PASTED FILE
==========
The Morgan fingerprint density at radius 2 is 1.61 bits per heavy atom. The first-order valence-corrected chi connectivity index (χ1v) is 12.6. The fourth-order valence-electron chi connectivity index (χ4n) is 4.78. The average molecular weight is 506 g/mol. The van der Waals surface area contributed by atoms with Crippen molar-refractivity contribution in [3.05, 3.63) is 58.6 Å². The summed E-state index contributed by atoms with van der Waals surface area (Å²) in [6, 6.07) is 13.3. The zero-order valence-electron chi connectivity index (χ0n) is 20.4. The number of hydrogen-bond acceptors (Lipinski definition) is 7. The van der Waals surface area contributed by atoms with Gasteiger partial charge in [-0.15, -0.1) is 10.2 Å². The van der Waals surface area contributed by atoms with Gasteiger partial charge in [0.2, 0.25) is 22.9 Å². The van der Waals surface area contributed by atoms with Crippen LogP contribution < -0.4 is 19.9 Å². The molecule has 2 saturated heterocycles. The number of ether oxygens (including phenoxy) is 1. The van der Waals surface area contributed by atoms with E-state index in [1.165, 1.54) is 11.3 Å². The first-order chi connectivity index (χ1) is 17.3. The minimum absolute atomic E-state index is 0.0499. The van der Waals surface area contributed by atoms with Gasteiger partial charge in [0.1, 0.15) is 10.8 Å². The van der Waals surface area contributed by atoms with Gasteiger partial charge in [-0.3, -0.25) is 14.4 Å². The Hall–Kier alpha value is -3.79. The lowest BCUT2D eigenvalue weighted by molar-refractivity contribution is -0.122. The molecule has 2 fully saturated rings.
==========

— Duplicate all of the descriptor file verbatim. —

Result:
The Morgan fingerprint density at radius 2 is 1.61 bits per heavy atom. The first-order valence-corrected chi connectivity index (χ1v) is 12.6. The fourth-order valence-electron chi connectivity index (χ4n) is 4.78. The average molecular weight is 506 g/mol. The van der Waals surface area contributed by atoms with Crippen molar-refractivity contribution in [3.05, 3.63) is 58.6 Å². The summed E-state index contributed by atoms with van der Waals surface area (Å²) in [6, 6.07) is 13.3. The zero-order valence-electron chi connectivity index (χ0n) is 20.4. The number of hydrogen-bond acceptors (Lipinski definition) is 7. The van der Waals surface area contributed by atoms with Gasteiger partial charge in [-0.15, -0.1) is 10.2 Å². The van der Waals surface area contributed by atoms with Gasteiger partial charge in [0.2, 0.25) is 22.9 Å². The van der Waals surface area contributed by atoms with Crippen LogP contribution < -0.4 is 19.9 Å². The molecule has 2 saturated heterocycles. The number of ether oxygens (including phenoxy) is 1. The van der Waals surface area contributed by atoms with E-state index in [1.165, 1.54) is 11.3 Å². The first-order chi connectivity index (χ1) is 17.3. The minimum absolute atomic E-state index is 0.0499. The van der Waals surface area contributed by atoms with Gasteiger partial charge in [0.1, 0.15) is 10.8 Å². The van der Waals surface area contributed by atoms with Gasteiger partial charge in [-0.3, -0.25) is 14.4 Å². The Hall–Kier alpha value is -3.79. The lowest BCUT2D eigenvalue weighted by molar-refractivity contribution is -0.122. The molecule has 2 fully saturated rings.